Polycyclic Aromatic Hydrocarbons (PAHS)
Polycyclic Aromatic Hydrocarbons (PAHs), a group of several hundred chemically related hydrophobic compounds, can be derived from natural or anthropogenic sources like forest fires, volcanoes eruption, man-made incomplete combustion of organic materials such as coal, wood, and petroleum or automotive emissions and smoking.
Where are Polycyclic Aromatic Hydrocarbons found?
Polycyclic Aromatic Hydrocarbons (PAHs) can be found in both natural and anthropogenic sources. PAHs have diverse uses, ranging from fuels to pesticides, plastics to drugs and food preservatives. In addition to their use as a source of energy, PAHs are also released into the environment through combustion processes such as bio-oil production and forest fires.
PAHs and Petroleum Jelly
Petroleum jelly, also known as petrolatum, is a by-product of the petroleum refining process. It is a semi-solid mixture of hydrocarbons with an oily texture and is used in a variety of applications including lubricants, adhesives, sealants, and cosmetics.
Petroleum jelly that has not been properly refined is known to contain high levels of PAHs. The European Union has banned the use of petroleum jelly in cosmetics, but it is still used in the United States.
How Can You Be Exposed to PAHs?
The most common sources of exposure to PAHs are tobacco smoke, food, and petroleum products.
PAHs are found in cigarette smoke due to the incomplete combustion of tobacco. The burning of coal or oil for residential heating and power can also result in emission of PAHs into the air from chimneys.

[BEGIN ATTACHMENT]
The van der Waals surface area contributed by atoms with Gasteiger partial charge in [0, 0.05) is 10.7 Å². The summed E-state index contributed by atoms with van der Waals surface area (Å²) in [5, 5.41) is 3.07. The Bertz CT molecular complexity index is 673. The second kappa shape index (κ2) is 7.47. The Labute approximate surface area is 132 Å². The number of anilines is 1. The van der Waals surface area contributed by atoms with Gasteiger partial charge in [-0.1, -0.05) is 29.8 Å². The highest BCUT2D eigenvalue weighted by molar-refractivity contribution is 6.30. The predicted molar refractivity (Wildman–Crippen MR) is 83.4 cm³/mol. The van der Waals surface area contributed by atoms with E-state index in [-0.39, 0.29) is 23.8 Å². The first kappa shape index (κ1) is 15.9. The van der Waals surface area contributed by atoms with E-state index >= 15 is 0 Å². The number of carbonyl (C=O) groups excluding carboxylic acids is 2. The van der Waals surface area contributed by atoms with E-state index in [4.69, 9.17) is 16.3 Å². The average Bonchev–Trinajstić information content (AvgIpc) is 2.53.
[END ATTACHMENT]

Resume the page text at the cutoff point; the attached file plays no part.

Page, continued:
PAHs are present in some foods because they may be produced during high-temperature cooking processes such as frying; grilled or smoked meats; or grilling fish over wood, coals, or other organic matter. Some types of seafood and fish can contain high levels of PAHs due to their diet.
PAHs can enter the body through inhalation (breathing), ingestion (eating), or skin contact (touching). For example, you may have been exposed to PAHs through smoking cigarettes and/or eating contaminated foods that had been cooked using charcoal or open flames at high temperatures. You may also have been exposed to PAHs if you live near a hazardous waste site where petroleum was processed, stored, or handled; if you work with asphalt pavement materials; or if you use oil-based paints on your house’s siding, flooring, or furniture.
What Are The Risks Associated with PAH Exposure?
There are risks associated with both long and short term exposure to PAHs including:
Long Term Exposure
There is strong evidence that exposure to PAHs can increase the risk for lung, bladder, and skin cancer. Animal studies have also shown that PAHs can damage the lungs, liver, and reproductive organs.
Short Term Exposure
Exposure to high levels of PAHs can cause irritation of the eyes, nose, and throat. It can also result in headaches, dizziness, and nausea. In addition, exposure to PAHs has been linked to an increased risk of asthma.
Are Polycyclic Aromatic Hydrocarbons Safe?
In short, No, PAHs are not considered safe. Here are how the tops names in the safety industry weigh in:
- The U.S. Environmental Protection Agency (EPA) has classified some PAHs as probable human carcinogens.
- The International Agency for Research on Cancer (IARC) has classified several PAHs as Group 1 carcinogens, meaning that there is sufficient evidence of carcinogenicity in humans.
- 16 PAHs have been identified as priority pollutants by the EPA
- The following PAHs are considered “prohibited substances” in cosmetics: Benzo[a]anthracene(BaA), Benzo[a]pyrene (BaP), Benzo[b]fluoranthene (BbFL), Benzo[e]pyrene (BeP), Benzo[k]fluoranthene (BkFL), Benzo[j]fluoranthene (BjFL), Chrysene (Chr), and Dibenzo[a,h]anthracene (DBA)
All said, PAHs are dangerous to your health and should be avoided. So do your due diligence and make sure to check your cosmetics for any of the dirty ingredients we’ve listed in this post.
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Ingredient Breakdown: Polycyclic Aromatic Hydrocarbons (PAHS) was originally published in Think Dirty on Medium, where people are continuing the conversation by highlighting and responding to this story.